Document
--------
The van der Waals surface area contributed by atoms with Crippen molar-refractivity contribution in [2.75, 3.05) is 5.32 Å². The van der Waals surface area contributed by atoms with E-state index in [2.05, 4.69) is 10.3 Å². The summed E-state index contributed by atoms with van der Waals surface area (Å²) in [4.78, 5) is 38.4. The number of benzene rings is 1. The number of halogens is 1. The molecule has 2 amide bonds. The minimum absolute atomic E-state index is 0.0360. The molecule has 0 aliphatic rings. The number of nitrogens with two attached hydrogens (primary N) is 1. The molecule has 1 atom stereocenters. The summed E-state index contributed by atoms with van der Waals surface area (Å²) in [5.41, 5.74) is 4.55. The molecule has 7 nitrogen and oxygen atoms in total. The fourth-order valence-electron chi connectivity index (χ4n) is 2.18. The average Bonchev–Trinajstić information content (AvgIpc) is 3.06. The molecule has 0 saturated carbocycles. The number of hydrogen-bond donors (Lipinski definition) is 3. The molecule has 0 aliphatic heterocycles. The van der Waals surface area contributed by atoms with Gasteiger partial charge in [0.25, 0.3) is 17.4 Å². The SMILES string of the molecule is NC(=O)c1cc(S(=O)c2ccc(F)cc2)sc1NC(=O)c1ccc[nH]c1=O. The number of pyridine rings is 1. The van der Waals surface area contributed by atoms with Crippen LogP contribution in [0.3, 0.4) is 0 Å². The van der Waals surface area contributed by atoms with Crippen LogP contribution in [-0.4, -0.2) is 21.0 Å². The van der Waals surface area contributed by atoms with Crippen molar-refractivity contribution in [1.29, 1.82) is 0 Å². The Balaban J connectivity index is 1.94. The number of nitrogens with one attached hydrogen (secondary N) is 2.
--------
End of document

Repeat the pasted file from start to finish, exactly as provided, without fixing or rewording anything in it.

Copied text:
The van der Waals surface area contributed by atoms with Crippen molar-refractivity contribution in [2.75, 3.05) is 5.32 Å². The van der Waals surface area contributed by atoms with E-state index in [2.05, 4.69) is 10.3 Å². The summed E-state index contributed by atoms with van der Waals surface area (Å²) in [4.78, 5) is 38.4. The number of benzene rings is 1. The number of halogens is 1. The molecule has 2 amide bonds. The minimum absolute atomic E-state index is 0.0360. The molecule has 0 aliphatic rings. The number of nitrogens with two attached hydrogens (primary N) is 1. The molecule has 1 atom stereocenters. The summed E-state index contributed by atoms with van der Waals surface area (Å²) in [5.41, 5.74) is 4.55. The molecule has 7 nitrogen and oxygen atoms in total. The fourth-order valence-electron chi connectivity index (χ4n) is 2.18. The average Bonchev–Trinajstić information content (AvgIpc) is 3.06. The molecule has 0 saturated carbocycles. The number of hydrogen-bond donors (Lipinski definition) is 3. The molecule has 0 aliphatic heterocycles. The van der Waals surface area contributed by atoms with Gasteiger partial charge in [0.25, 0.3) is 17.4 Å². The SMILES string of the molecule is NC(=O)c1cc(S(=O)c2ccc(F)cc2)sc1NC(=O)c1ccc[nH]c1=O. The number of pyridine rings is 1. The van der Waals surface area contributed by atoms with Crippen LogP contribution in [0.3, 0.4) is 0 Å². The van der Waals surface area contributed by atoms with Crippen LogP contribution in [-0.4, -0.2) is 21.0 Å². The van der Waals surface area contributed by atoms with Crippen molar-refractivity contribution in [1.29, 1.82) is 0 Å². The Balaban J connectivity index is 1.94. The number of nitrogens with one attached hydrogen (secondary N) is 2.